Another possible outcome of the takeover could be a loss of identity and further shrinkage of Etisalat subscriber base considering the competitive nature of the telecommunications industry.
A former, Executive Vice Chairman of the NCC, Engr Enest Ndukwe, told Daily Sun that since he didn’t have enough information on the issue yet he would not be able to comment. He however promised to respond after assessing the development later in the week..
But the President, Association of Telecommunications Companies of Nigeria (Atcon) president, Olusola Teniola, on his part lamented that it was a regrettable action.
“It is unfortunate that Etisalat found itself in this mess when we thought they would have an amicable outcome. It was more of a takeover led by Access Bank. We all know from history that banks running telecoms operations don’t end well but often collapse such operations.
“What ATCON is praying for is that the over 24 million subscribers are protected and the stakeholders including shareholders both new and old understand that customer is king. The impact on the country and industry can be underestimated. The regulator should step in and guide the banks in the best way to run the operations of the company so that there won’t be migration of subscribers. Courteous and customer service should be paramount. It should help to ensure that the subscribers are confident and that Etisalat continues as a growing concern. What we don’t want to happen is when consumers start expressing concern that all is not well and they start reducing in numbers or making announcement that may jeopardise recharge credits. This may have huge impact on the revenue of company and even on the GDP of the economy as telecoms currently contributes about nine per cent to the economy’s GDP.
If there is any impact on Etisalat, it would have ripple effect that may not only be astronomical not only to the supply chain, but all the industry and all those who depend on the network to run critical networks, banking systems, and other online systems that we have in today’s economy”.
In a swift reaction on learning about the takeover,, the NCC assured consumers that all was well, adding, “We reassure the over 21 million Etisalat subscribers that NCC will do all within its regulatory power to ensure that subscribers continue to enjoy the services provided by the operator.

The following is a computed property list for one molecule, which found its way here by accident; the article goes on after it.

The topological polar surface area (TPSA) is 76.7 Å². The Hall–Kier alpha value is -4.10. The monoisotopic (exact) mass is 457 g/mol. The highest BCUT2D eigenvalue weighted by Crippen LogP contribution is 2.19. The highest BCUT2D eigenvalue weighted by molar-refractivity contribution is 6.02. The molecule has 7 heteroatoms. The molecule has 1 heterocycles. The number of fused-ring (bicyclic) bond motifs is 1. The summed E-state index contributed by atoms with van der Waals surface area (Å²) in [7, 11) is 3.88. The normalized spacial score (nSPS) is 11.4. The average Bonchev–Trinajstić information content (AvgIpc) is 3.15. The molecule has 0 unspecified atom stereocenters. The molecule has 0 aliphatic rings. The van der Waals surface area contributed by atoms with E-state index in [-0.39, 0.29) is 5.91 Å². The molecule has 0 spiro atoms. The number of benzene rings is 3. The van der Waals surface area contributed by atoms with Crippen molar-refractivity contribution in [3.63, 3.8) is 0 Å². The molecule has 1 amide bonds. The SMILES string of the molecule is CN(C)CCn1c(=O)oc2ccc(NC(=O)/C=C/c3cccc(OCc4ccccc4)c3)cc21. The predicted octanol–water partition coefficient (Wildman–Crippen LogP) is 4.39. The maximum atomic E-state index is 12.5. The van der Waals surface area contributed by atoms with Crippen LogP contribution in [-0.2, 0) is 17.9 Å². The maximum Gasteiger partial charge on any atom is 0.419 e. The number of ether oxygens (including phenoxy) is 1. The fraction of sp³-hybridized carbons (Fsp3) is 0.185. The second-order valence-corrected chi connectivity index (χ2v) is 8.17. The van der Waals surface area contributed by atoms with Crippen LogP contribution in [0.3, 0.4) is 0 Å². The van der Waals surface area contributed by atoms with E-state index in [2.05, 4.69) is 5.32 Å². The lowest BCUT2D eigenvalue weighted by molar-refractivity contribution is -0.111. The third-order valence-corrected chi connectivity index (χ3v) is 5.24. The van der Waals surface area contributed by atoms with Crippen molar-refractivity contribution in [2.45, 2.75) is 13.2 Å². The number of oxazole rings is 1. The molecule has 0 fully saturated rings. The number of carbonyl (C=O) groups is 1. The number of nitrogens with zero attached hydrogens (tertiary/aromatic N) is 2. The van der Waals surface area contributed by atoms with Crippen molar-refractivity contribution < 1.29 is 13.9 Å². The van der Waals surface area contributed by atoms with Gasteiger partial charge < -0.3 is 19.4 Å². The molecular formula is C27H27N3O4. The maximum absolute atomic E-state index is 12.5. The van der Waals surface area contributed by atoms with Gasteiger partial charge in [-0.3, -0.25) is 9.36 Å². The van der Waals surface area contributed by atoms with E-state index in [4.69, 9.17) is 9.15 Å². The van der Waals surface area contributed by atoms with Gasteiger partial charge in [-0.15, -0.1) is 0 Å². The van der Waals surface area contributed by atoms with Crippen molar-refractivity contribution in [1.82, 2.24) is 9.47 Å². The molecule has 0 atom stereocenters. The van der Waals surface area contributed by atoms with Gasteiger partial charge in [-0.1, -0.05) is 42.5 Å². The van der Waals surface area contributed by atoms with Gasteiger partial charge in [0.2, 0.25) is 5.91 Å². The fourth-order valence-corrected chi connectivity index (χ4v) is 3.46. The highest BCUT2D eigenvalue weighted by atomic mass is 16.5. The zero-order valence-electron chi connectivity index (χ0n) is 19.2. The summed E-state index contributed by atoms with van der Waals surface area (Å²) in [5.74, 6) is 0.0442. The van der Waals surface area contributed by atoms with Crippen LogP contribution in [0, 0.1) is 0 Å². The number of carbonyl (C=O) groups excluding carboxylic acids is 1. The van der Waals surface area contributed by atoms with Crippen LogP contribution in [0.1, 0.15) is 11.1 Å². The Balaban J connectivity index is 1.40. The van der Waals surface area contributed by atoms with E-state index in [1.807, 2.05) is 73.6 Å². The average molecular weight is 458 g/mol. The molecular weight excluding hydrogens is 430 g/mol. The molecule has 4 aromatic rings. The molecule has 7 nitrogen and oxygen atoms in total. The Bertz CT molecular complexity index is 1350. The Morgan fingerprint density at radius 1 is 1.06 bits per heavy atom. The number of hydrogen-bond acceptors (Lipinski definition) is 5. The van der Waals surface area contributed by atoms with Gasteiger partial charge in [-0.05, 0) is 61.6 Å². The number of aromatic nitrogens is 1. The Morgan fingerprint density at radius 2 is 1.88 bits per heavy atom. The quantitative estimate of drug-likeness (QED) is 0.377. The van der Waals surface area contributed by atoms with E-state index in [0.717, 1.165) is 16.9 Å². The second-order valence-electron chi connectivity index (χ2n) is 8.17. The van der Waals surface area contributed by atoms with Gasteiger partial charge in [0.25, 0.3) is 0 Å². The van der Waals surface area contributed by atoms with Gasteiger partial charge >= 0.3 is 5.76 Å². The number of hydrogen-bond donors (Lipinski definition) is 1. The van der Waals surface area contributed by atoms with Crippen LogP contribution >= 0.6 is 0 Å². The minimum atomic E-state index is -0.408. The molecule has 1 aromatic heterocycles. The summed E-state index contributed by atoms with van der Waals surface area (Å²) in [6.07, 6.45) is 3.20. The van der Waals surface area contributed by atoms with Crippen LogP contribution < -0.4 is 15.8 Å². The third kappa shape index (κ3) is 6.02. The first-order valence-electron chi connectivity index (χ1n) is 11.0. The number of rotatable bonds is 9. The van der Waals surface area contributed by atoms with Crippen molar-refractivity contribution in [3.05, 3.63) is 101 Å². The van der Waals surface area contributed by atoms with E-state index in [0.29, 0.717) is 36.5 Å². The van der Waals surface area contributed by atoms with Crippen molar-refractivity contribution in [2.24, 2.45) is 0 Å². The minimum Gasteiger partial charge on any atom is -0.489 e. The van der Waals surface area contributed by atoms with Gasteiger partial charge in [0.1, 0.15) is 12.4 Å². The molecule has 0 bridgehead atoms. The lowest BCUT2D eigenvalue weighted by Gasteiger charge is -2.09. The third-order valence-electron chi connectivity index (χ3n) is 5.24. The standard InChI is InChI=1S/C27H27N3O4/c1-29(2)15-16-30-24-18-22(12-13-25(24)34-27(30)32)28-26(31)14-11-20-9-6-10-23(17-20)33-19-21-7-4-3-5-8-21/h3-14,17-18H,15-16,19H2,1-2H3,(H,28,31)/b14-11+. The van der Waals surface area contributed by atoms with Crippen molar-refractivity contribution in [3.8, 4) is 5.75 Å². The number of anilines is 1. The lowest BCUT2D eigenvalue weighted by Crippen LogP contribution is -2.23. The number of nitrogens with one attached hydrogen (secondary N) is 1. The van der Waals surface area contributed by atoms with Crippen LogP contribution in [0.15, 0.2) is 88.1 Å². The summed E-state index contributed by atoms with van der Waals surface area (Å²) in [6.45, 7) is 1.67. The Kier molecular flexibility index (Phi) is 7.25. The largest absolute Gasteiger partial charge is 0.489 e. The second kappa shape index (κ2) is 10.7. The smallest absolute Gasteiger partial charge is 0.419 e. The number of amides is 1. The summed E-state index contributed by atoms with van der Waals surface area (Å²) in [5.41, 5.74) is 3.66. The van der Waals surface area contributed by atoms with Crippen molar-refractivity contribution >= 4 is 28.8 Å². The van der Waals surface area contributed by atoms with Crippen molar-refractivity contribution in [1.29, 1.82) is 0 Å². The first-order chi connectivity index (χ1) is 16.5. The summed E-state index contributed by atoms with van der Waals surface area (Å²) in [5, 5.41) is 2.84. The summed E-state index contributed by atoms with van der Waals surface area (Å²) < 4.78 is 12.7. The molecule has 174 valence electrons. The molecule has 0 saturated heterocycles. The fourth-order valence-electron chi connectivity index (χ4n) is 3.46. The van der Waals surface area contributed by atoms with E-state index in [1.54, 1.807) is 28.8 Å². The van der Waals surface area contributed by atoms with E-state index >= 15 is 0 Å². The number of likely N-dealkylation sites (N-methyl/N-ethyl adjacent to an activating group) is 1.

“The Commission has taken proactive steps to cushion the impact of the takeover, this is without prejudice to the ongoing effort between Etisalat and the banks toward negotiated settlement”.
NCC was optimistic that one of the biggest firms in the country’s competitive mobile telecoms industry can continue operating on the same level as at present to prevent more crisis.
Earlier the Commission said in a statement that : “NCC was worried about the fate of the over 24million Etisalat subscribers and the wrong signals that takeover may send to potential investors in the telecom industry. The Director Public Affairs of the commission, Mr Tony Ojobo disclosed that the Commission was aware of the indebtedness of Etisalat to the consortium of banks. In conjunction with the Central Bank of Nigeria (CBN), the NCC had mediated by holding several meetings with the banks, Etisalat and other stakeholders with a view to finding an amicable resolution; But regrettably these meetings did not yield the desired results.
However, that the Commission has drawn the attention of the banks to provisions of the Nigerian Communications Act (NCA) 2003 Section 38: Sub section 1 – The grant of a license shall be personal to the licensee and the license shall not be operated by, assigned, sub licensed or transferred to another party unless the prior written approval of the commission has been granted.
Sub section 2 – A licensee shall at all times comply by the terms and condition of the license and the provision of this act and its subsidiary legislation.
“Whilst the banks and Etisalat are working at resolving the issues, the Commission wishes to assure subscribers that they will continue to enjoy the services provided by Etisalat”
Also reacting to the takeover, another stakeholder stated it would be will be interesting to see what effect the economic crisis has on the wider Nigerian telecoms industry over the next few months considering that the Nigerian naira lost a third of its value against the US dollar during the course of 2016.
From all indications, the takeover of Etisalat has become a test case for Nigerian government stakeholders who are all making efforts to pull the country out of recession. The case is a big test of Nigeria’s regulatory authorities. The CBN is concerned about the impact of the debt on the stability of the Nigerian banking sector and its ability to continue lending to locally registered private sector companies. A stakeholder said .